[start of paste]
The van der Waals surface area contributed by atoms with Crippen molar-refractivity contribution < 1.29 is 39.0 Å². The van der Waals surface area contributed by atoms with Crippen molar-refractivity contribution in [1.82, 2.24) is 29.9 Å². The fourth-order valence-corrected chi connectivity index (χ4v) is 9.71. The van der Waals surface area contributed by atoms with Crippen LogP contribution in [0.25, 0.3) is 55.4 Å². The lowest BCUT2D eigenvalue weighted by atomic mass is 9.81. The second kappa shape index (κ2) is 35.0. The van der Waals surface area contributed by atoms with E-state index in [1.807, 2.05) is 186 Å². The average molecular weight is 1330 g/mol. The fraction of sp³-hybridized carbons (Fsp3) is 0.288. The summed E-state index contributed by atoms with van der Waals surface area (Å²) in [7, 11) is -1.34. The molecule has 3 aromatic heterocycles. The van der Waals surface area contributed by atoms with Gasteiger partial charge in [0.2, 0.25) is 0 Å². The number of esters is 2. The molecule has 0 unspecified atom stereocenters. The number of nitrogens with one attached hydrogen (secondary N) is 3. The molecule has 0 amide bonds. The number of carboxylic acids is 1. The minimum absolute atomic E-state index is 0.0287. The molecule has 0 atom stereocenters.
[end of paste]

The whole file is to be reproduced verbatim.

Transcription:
The van der Waals surface area contributed by atoms with Crippen molar-refractivity contribution < 1.29 is 39.0 Å². The van der Waals surface area contributed by atoms with Crippen molar-refractivity contribution in [1.82, 2.24) is 29.9 Å². The fourth-order valence-corrected chi connectivity index (χ4v) is 9.71. The van der Waals surface area contributed by atoms with Crippen LogP contribution in [0.25, 0.3) is 55.4 Å². The lowest BCUT2D eigenvalue weighted by atomic mass is 9.81. The second kappa shape index (κ2) is 35.0. The van der Waals surface area contributed by atoms with E-state index in [1.807, 2.05) is 186 Å². The average molecular weight is 1330 g/mol. The fraction of sp³-hybridized carbons (Fsp3) is 0.288. The summed E-state index contributed by atoms with van der Waals surface area (Å²) in [7, 11) is -1.34. The molecule has 3 aromatic heterocycles. The van der Waals surface area contributed by atoms with Gasteiger partial charge in [0.2, 0.25) is 0 Å². The number of esters is 2. The molecule has 0 unspecified atom stereocenters. The number of nitrogens with one attached hydrogen (secondary N) is 3. The molecule has 0 amide bonds. The number of carboxylic acids is 1. The minimum absolute atomic E-state index is 0.0287. The molecule has 0 atom stereocenters.